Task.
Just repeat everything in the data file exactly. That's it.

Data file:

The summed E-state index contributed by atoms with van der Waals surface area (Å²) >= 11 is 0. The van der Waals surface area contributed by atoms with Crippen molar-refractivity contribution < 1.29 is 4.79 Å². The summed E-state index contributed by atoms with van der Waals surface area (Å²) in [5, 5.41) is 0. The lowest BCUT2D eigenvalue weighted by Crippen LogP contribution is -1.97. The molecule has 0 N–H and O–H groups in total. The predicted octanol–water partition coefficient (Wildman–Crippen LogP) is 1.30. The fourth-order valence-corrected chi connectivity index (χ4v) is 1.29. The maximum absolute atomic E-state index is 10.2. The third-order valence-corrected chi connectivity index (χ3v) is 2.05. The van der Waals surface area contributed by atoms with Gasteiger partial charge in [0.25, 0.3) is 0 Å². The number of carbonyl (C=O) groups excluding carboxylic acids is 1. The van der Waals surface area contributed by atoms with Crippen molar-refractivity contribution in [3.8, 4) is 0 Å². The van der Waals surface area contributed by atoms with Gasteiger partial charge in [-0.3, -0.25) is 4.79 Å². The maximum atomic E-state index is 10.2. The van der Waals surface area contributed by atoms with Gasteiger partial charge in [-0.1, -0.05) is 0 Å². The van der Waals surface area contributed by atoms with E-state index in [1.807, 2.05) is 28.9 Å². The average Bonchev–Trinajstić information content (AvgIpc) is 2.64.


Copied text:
The summed E-state index contributed by atoms with van der Waals surface area (Å²) >= 11 is 0. The van der Waals surface area contributed by atoms with Crippen molar-refractivity contribution < 1.29 is 4.79 Å². The summed E-state index contributed by atoms with van der Waals surface area (Å²) in [5, 5.41) is 0. The lowest BCUT2D eigenvalue weighted by Crippen LogP contribution is -1.97. The molecule has 0 N–H and O–H groups in total. The predicted octanol–water partition coefficient (Wildman–Crippen LogP) is 1.30. The fourth-order valence-corrected chi connectivity index (χ4v) is 1.29. The maximum absolute atomic E-state index is 10.2. The third-order valence-corrected chi connectivity index (χ3v) is 2.05. The van der Waals surface area contributed by atoms with Gasteiger partial charge in [0.25, 0.3) is 0 Å². The number of carbonyl (C=O) groups excluding carboxylic acids is 1. The van der Waals surface area contributed by atoms with Crippen molar-refractivity contribution in [3.8, 4) is 0 Å². The van der Waals surface area contributed by atoms with Gasteiger partial charge in [-0.3, -0.25) is 4.79 Å². The maximum atomic E-state index is 10.2. The van der Waals surface area contributed by atoms with Gasteiger partial charge in [-0.1, -0.05) is 0 Å². The van der Waals surface area contributed by atoms with E-state index in [1.807, 2.05) is 28.9 Å². The average Bonchev–Trinajstić information content (AvgIpc) is 2.64.